• `-f <framework>` or `--framework <framework>`: Reference a shared framework. The available shared frameworks depends on the local .NET installation, and can be useful when running an ASP.NET application from the REPL. Example frameworks are:
• Microsoft.NETCore.App (default)
• Microsoft.AspNetCore.All
• Microsoft.AspNetCore.App
• Microsoft.WindowsDesktop.App
• `-t <theme.json>` or `--theme <theme.json>`: Read a theme file for syntax highlighting. This theme file associates C# syntax classifications with colors. The color values can be full RGB, or ANSI color names (defined in your terminal's theme). The NO_COLOR standard is supported.
• `--trace`: Produce a trace file in the current directory that logs CSharpRepl internals. Useful for CSharpRepl bug reports.
• `-v` or `--version`: Show version number and exit.
• `-h` or `--help`: Show help and exit.
• `response-file.rsp`: A filepath of an .rsp file, containing any of the above command line options.
• `script-file.csx`: A filepath of a .csx file, containing lines of C# to evaluate before starting the REPL. Arguments to this script can be passed as `<additional-arguments>`, after a double hyphen (`--`), and will be available in a global `args` variable.

If you have `dotnet-suggest` enabled, all options can be tab-completed, including values provided to `--framework` and .NET namespaces provided to `--using`.

## Integrating with other software

C# REPL is a standalone software application, but it can be useful to integrate it with other developer tools:

### Windows Terminal

To add C# REPL as a menu entry in Windows Terminal, add the following profile to Windows Terminal's `settings.json` configuration file (under the JSON property `profiles.list`):

``````{
"name": "C# REPL",
"commandline": "csharprepl"
},
``````

To get the exact colors shown in the screenshots in this README, install the Windows Terminal Dracula theme.

### Visual Studio Code

To use the C# REPL with Visual Studio Code, simply run the `csharprepl` command in the Visual Studio Code terminal. To send commands to the REPL, use the built-in `Terminal: Run Selected Text In Active Terminal` command from the Command Palette (`workbench.action.terminal.runSelectedText`).

### Windows OS

To add the C# REPL to the Windows Start Menu for quick access, you can run the following PowerShell command, which will start C# REPL in Windows Terminal:

``````\$shell = New-Object -ComObject WScript.Shell
\$shortcut.TargetPath = "wt.exe"
\$shortcut.Arguments = "-w 0 nt csharprepl.exe"
\$shortcut.Save()
``````

You may also wish to add a shorter alias for C# REPL, which can be done by creating a `.cmd` file somewhere on your path. For example, put the following contents in `C:\Users\username\.dotnet\tools\csr.cmd`:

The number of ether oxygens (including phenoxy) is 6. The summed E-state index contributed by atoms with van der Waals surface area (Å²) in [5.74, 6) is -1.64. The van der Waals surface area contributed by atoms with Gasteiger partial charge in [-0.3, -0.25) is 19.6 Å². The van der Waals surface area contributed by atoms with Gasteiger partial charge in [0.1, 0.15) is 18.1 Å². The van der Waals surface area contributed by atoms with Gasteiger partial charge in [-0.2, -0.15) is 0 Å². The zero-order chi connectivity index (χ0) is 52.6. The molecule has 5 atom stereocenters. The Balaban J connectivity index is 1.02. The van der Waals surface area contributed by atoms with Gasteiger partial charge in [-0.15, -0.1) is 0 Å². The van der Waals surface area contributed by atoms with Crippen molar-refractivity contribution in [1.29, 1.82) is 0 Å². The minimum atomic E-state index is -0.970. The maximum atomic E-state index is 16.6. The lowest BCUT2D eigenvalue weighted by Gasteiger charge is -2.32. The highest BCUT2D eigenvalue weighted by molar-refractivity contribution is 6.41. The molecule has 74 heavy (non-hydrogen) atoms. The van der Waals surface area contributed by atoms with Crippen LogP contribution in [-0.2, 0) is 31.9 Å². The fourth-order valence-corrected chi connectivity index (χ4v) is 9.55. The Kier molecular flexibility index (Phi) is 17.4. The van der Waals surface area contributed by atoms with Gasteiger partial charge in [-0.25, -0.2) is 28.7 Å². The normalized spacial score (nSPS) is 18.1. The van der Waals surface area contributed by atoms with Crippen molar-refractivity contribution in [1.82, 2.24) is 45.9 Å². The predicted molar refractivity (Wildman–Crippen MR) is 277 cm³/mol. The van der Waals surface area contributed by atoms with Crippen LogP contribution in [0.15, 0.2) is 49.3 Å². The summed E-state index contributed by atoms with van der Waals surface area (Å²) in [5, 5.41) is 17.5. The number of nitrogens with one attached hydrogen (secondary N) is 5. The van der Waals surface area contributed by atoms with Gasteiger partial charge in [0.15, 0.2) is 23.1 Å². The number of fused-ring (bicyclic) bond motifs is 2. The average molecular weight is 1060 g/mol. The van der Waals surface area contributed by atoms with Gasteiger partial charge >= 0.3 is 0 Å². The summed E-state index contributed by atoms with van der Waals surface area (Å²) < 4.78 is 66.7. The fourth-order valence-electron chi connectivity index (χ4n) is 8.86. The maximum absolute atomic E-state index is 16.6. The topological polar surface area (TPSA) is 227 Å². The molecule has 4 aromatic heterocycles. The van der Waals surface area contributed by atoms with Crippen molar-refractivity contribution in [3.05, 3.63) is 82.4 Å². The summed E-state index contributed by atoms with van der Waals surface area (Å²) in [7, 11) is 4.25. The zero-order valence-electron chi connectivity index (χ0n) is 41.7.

``````wt -w 0 nt csharprepl
``````

This will allow you to launch C# REPL by running `csr` from anywhere that accepts Windows commands, like the Window Run dialog.

## Comparison with other REPLs

This project is far from being the first REPL for C#. Here are some other projects; if this project doesn't suit you, another one might!

Visual Studio's C# Interactive pane is full-featured (it has syntax highlighting and intellisense) and is part of Visual Studio. This deep integration with Visual Studio is both a benefit from a workflow perspective, and a drawback as it's not cross-platform. As far as I know, the C# Interactive pane does not support NuGet packages or navigating to documentation/source code. Subjectively, it does not follow typical command line keybindings, so can feel a bit foreign.

csi.exe ships with C# and is a command line REPL. It's great because it's a cross platform REPL that comes out of the box, but it doesn't support syntax highlighting or autocompletion.

dotnet script allows you to run C# scripts from the command line. It has a REPL built-in, but the predominant focus seems to be as a script runner. It's a great tool, though, and has a strong community following.

dotnet interactive is a tool from Microsoft that creates a Jupyter notebook for C#, runnable through Visual Studio Code. It also provides a general framework useful for running REPLs.

Author: waf
Source Code: https://github.com/waf/CSharpRepl

1660108440

## wordcloud2

R interface to wordcloud for data visualization. Timdream's wordcloud2.js is used in this package.

### Original description

#### Installation

``````devtools::install_github("lchiffon/wordcloud2")
``````

knitr and shiny is support in wordcloud2 package.

#### Example

``````library(wordcloud2)
wordcloud2(demoFreq, size = 1,shape = 'star')
``````

``````wordcloud2(demoFreq, size = 2, minRotation = -pi/2, maxRotation = -pi/2)
``````

``````wordcloud2(demoFreq, size = 2, minRotation = -pi/6, maxRotation = -pi/6,
rotateRatio = 1)
``````

#### Chinese version

``````## Sys.setlocale("LC_CTYPE","eng")
wordcloud2(demoFreqC, size = 2, fontFamily = "微软雅黑",
color = "random-light", backgroundColor = "grey")
``````

#### Example of successfully deploying interactivate clickable wordcloud with special shape on R-shiny

Thanks JacobXPX's contribution to this feature:

Thanks AdamSpannbauer for pointing out the issues.

hover information display are fixed, refering AdeelK93's previous work, thanks!